If you haven’t already, health officials urge you to get vaccinated for influenza. The flu vaccine is recommended for anyone six months of age and older, especially in anticipation of the upcoming flu season.
Dan Hopfensperger is Program Director of the Wisconsin Immunization Program at the Wisconsin Department of Health Services. “Influenza is circulating right now. It’s a low incidence, but you never know when it’s going to pick up and start hitting harder.”
You can get a flu shot from your doctor’s office, pharmacies, local public health departments and tribal health clinics. Those who range in age from 2 to 49 have the option of getting the nasal mist. Hopfensperger says the timing and duration of the flu season is difficult to predict. “I believe last year our flu season started hitting in earnest later in December, but some times it can start earlier and many times it starts later.”
Holiday gatherings can bring together people who are especially vulnerable to the flu virus, like the very old, the very young, and pregnant women — exposing everyone to viruses from other parts of the state, the country, or the world. Hopfensperger says it takes about two weeks for the flu vaccine to take effect.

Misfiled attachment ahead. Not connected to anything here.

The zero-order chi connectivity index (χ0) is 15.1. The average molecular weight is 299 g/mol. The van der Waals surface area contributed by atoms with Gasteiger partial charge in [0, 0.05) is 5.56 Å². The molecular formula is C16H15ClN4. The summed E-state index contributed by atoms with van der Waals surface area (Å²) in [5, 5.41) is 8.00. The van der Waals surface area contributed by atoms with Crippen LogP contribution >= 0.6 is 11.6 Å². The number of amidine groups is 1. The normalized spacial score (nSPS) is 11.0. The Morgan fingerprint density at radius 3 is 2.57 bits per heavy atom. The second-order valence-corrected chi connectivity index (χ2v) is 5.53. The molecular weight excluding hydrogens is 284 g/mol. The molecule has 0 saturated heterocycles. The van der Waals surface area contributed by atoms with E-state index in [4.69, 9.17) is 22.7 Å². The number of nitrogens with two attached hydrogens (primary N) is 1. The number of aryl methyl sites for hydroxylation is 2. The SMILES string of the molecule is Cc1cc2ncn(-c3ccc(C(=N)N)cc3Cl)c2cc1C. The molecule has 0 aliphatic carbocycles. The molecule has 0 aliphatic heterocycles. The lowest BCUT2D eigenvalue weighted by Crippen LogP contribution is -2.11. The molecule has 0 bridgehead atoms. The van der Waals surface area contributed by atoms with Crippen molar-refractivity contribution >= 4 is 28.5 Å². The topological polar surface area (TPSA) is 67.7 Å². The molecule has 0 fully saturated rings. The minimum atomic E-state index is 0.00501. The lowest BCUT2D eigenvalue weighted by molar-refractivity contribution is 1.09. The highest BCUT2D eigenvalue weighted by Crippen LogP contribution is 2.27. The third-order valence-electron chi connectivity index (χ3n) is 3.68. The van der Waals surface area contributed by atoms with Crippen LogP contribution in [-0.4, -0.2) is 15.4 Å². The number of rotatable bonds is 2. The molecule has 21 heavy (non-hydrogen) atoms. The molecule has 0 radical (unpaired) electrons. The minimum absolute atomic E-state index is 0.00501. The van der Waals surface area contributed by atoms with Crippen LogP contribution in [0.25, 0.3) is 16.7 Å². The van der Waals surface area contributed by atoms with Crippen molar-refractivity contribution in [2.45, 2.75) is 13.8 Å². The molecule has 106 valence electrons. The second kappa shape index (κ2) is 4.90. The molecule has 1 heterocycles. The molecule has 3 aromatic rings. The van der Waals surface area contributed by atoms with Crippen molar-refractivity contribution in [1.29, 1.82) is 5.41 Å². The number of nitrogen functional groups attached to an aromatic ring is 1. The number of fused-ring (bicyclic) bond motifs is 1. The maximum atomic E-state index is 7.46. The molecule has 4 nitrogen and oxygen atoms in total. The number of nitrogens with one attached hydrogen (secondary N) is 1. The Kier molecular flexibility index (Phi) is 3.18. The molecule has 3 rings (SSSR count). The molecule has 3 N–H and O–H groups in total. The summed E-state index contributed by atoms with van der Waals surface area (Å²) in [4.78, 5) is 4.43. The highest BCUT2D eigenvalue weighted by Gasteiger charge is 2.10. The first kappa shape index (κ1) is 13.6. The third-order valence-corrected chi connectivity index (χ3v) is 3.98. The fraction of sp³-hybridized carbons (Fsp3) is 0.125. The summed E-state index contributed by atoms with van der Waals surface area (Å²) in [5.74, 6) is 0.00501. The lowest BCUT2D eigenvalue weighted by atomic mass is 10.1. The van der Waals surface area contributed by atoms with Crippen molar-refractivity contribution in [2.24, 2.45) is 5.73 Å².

AUDIO: Dan Hopfensperger, state Health Department, recommends practicing the common sense basics of good hygiene. :41
In addition to the vaccine, Hopfensperger recommends practicing the common sense basics of good hygiene, including frequent hand washing with soap and water. He says if you’re sick, stay home from school or work, cover coughs and sneezes with a tissue or shirt sleeve, eat healthfully, get plenty of rest, don’t smoke, and clean commonly touched surfaces like door knobs, telephones, faucets, refrigerator door handles, etc.